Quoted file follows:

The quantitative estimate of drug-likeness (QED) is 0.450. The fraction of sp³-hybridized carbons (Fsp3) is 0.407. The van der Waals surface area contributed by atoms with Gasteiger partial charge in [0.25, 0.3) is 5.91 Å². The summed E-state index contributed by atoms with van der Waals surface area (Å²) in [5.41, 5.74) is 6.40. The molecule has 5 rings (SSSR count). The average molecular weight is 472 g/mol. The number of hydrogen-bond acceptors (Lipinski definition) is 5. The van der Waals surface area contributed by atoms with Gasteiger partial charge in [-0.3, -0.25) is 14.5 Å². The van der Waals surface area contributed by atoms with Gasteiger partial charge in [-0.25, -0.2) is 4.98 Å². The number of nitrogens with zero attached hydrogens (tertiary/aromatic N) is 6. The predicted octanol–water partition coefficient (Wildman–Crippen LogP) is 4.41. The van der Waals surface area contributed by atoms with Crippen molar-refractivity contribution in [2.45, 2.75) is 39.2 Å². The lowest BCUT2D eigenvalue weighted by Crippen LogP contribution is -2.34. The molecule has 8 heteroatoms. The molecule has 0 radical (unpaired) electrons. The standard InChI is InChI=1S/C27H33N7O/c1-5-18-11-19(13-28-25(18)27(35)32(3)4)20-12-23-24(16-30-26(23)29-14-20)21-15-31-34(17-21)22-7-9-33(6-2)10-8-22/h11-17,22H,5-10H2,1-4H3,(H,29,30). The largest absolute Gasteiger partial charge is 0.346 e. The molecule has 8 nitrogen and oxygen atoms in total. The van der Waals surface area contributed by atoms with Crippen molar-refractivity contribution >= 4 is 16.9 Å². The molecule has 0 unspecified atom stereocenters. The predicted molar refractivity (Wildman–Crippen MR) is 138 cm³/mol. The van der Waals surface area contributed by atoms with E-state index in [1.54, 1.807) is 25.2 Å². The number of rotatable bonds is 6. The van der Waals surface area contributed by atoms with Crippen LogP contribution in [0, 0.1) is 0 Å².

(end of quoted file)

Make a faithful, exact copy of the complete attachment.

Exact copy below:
The quantitative estimate of drug-likeness (QED) is 0.450. The fraction of sp³-hybridized carbons (Fsp3) is 0.407. The van der Waals surface area contributed by atoms with Gasteiger partial charge in [0.25, 0.3) is 5.91 Å². The summed E-state index contributed by atoms with van der Waals surface area (Å²) in [5.41, 5.74) is 6.40. The molecule has 5 rings (SSSR count). The average molecular weight is 472 g/mol. The number of hydrogen-bond acceptors (Lipinski definition) is 5. The van der Waals surface area contributed by atoms with Gasteiger partial charge in [-0.3, -0.25) is 14.5 Å². The van der Waals surface area contributed by atoms with Gasteiger partial charge in [-0.25, -0.2) is 4.98 Å². The number of nitrogens with zero attached hydrogens (tertiary/aromatic N) is 6. The predicted octanol–water partition coefficient (Wildman–Crippen LogP) is 4.41. The van der Waals surface area contributed by atoms with Crippen molar-refractivity contribution in [2.45, 2.75) is 39.2 Å². The lowest BCUT2D eigenvalue weighted by Crippen LogP contribution is -2.34. The molecule has 8 heteroatoms. The molecule has 0 radical (unpaired) electrons. The standard InChI is InChI=1S/C27H33N7O/c1-5-18-11-19(13-28-25(18)27(35)32(3)4)20-12-23-24(16-30-26(23)29-14-20)21-15-31-34(17-21)22-7-9-33(6-2)10-8-22/h11-17,22H,5-10H2,1-4H3,(H,29,30). The largest absolute Gasteiger partial charge is 0.346 e. The molecule has 8 nitrogen and oxygen atoms in total. The van der Waals surface area contributed by atoms with Crippen molar-refractivity contribution >= 4 is 16.9 Å². The molecule has 0 unspecified atom stereocenters. The predicted molar refractivity (Wildman–Crippen MR) is 138 cm³/mol. The van der Waals surface area contributed by atoms with E-state index in [1.54, 1.807) is 25.2 Å². The number of rotatable bonds is 6. The van der Waals surface area contributed by atoms with Crippen LogP contribution in [0, 0.1) is 0 Å².